There are at least six (6) types of mutual funds that are subject to regulation and supervision under the MFA by the Cayman Islands Monetary Authority (“CIMA”) but the one most popular for Crypto Funds is the Registered Mutual Fund which has a streamlined registration procedure available where:
- the initial minimum equity interest purchasable by an investor is US$100,000; or
- whose equity interests are listed on an approved stock exchange such as the
Requirements for all Registered Mutual Funds
All Regulated Mutual Funds are required to:
- Submit to CIMA a current copy of the fund offering document. The offering document must describe the equity interests offered to investors in all material respects and must contain such information as is necessary to enable a prospective investor to make an informed decision as to whether or not to purchase the equity interests.
- Submit to an annual audit and file accounts within six months of the end of the fund’s financial year. This will involve appointing an auditor in the Cayman Islands. All of the major accounting firms are represented in the Cayman Island.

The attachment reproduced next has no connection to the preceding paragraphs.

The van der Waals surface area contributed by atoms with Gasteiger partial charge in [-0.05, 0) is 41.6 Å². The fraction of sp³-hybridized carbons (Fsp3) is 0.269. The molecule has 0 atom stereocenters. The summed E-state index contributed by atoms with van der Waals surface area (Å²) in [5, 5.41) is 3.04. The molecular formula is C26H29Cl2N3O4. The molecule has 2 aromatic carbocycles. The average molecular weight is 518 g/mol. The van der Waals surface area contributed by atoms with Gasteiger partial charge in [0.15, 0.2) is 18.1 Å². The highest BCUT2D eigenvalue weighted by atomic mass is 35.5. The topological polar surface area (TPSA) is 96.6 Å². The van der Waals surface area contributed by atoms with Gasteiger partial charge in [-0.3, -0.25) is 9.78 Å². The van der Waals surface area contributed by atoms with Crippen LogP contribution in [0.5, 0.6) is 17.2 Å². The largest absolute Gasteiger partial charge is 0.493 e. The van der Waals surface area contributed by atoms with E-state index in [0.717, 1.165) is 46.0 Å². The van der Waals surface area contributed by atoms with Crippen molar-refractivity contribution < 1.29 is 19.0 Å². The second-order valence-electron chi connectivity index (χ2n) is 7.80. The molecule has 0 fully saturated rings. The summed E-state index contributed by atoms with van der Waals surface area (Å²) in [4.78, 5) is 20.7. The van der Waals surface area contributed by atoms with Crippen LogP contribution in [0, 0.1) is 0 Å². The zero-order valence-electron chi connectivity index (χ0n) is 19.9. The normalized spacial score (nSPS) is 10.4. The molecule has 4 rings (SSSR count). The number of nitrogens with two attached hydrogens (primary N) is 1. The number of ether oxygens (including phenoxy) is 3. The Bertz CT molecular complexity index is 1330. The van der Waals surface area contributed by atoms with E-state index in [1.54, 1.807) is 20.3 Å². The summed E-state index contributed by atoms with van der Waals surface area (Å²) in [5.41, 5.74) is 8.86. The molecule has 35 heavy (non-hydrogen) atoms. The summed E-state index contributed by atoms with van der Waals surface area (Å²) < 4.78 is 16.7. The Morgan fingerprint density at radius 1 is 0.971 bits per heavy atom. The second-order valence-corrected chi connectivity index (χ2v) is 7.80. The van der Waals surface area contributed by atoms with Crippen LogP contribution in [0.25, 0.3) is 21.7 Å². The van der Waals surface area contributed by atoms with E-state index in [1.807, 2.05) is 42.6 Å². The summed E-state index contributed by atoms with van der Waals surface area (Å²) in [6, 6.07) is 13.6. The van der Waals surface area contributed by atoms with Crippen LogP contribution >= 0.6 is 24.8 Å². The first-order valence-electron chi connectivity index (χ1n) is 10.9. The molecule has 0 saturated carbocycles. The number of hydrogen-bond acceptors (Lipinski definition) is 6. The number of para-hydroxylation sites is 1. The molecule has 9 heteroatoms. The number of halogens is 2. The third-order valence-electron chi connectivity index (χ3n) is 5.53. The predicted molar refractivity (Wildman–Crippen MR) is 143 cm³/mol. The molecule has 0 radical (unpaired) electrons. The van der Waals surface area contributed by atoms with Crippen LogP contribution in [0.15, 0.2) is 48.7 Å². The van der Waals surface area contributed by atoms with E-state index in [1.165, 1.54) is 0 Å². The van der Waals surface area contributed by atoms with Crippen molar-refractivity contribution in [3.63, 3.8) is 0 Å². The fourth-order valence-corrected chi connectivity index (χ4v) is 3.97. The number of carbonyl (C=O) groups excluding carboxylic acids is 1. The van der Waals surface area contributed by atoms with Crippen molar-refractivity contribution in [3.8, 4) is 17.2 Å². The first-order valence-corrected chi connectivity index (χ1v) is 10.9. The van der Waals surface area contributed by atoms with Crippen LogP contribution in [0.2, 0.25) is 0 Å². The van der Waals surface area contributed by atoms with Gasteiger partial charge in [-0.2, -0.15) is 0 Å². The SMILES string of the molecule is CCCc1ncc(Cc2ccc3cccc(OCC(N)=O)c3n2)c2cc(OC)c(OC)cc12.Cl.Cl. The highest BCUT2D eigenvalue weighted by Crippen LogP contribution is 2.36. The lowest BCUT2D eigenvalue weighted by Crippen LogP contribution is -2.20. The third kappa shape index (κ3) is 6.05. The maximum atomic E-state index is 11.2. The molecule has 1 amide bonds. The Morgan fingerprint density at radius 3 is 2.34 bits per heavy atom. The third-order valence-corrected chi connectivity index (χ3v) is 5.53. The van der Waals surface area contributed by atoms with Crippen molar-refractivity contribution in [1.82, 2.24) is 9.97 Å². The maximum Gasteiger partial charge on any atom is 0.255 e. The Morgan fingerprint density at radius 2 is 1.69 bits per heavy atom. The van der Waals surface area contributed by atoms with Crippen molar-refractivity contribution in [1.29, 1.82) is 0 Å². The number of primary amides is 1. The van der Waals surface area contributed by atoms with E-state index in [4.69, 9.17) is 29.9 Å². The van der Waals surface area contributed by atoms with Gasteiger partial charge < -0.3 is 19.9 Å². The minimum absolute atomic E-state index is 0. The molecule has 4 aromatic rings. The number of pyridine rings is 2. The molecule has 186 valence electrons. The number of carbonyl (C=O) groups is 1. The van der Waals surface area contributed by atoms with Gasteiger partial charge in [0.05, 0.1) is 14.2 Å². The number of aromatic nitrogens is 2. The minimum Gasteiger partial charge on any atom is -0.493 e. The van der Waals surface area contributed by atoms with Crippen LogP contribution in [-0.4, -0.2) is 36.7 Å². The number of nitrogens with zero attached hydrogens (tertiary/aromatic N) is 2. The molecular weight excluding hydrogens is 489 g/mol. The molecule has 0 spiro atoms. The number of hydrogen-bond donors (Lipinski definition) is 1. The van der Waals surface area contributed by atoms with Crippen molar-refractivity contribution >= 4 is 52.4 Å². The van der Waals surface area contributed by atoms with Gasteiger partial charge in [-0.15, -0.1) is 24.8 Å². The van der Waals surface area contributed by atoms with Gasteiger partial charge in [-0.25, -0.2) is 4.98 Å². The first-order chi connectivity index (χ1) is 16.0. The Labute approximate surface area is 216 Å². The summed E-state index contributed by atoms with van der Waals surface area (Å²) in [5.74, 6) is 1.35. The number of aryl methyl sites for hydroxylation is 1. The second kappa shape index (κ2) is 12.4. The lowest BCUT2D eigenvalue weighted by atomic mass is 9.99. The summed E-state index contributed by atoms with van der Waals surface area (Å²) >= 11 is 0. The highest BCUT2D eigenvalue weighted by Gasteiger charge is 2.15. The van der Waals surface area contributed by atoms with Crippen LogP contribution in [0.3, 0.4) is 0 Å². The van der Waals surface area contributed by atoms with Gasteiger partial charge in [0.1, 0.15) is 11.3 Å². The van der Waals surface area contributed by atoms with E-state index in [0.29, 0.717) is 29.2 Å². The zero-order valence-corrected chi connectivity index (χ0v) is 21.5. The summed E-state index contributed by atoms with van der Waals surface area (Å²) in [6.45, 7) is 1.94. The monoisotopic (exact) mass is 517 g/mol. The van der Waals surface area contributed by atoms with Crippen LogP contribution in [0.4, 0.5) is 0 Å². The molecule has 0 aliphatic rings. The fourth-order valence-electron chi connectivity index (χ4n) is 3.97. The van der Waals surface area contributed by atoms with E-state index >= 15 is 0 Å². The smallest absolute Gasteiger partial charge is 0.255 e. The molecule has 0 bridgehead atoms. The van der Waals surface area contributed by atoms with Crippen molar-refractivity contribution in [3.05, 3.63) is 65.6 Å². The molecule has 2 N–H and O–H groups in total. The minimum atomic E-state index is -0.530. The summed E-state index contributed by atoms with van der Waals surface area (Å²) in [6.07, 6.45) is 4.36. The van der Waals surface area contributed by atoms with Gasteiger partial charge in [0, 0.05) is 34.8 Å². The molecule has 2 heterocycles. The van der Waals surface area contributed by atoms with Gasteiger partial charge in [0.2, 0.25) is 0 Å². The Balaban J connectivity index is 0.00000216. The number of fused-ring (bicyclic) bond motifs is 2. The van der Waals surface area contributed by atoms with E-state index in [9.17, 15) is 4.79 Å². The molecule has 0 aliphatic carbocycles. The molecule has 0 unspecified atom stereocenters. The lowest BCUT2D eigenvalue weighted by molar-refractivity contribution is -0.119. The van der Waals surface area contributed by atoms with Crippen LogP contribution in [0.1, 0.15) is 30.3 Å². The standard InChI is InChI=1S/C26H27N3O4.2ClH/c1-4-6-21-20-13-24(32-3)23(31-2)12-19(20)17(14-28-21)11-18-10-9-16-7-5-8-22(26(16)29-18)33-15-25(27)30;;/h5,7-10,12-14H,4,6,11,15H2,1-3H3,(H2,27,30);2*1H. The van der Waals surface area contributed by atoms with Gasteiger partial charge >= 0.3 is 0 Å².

- Pay a prescribed annual registered
Private Funds are regulated under the Private Funds Act (as Revised) (the “PFA”). The PFA defines a private fund as a company, unit trust or partnership that offers or issues or has issued investment interests, the purpose or effect of which is the pooling of investor funds with the aim of enabling investors to receive profits or gains from such entity’s acquisition, holding, management or disposal of investments, where:
- the holders of investment interests do not have day-to-day control over the acquisition, holding, management or disposal of the investments; and
- the investments are managed as a whole by or on behalf of the operator of the private fund, directly or indirectly,
The PFA applies to all closed-ended funds (funds in which the investors do not have the right to redeem their interests at their option), except those specifically excluded from regulation.
Types of Regulated Private Funds
There are two (2) types of private funds that are subject to regulation and supervision under CIMA, and the most popular structure for Crypto Funds is the Registered Private Fund.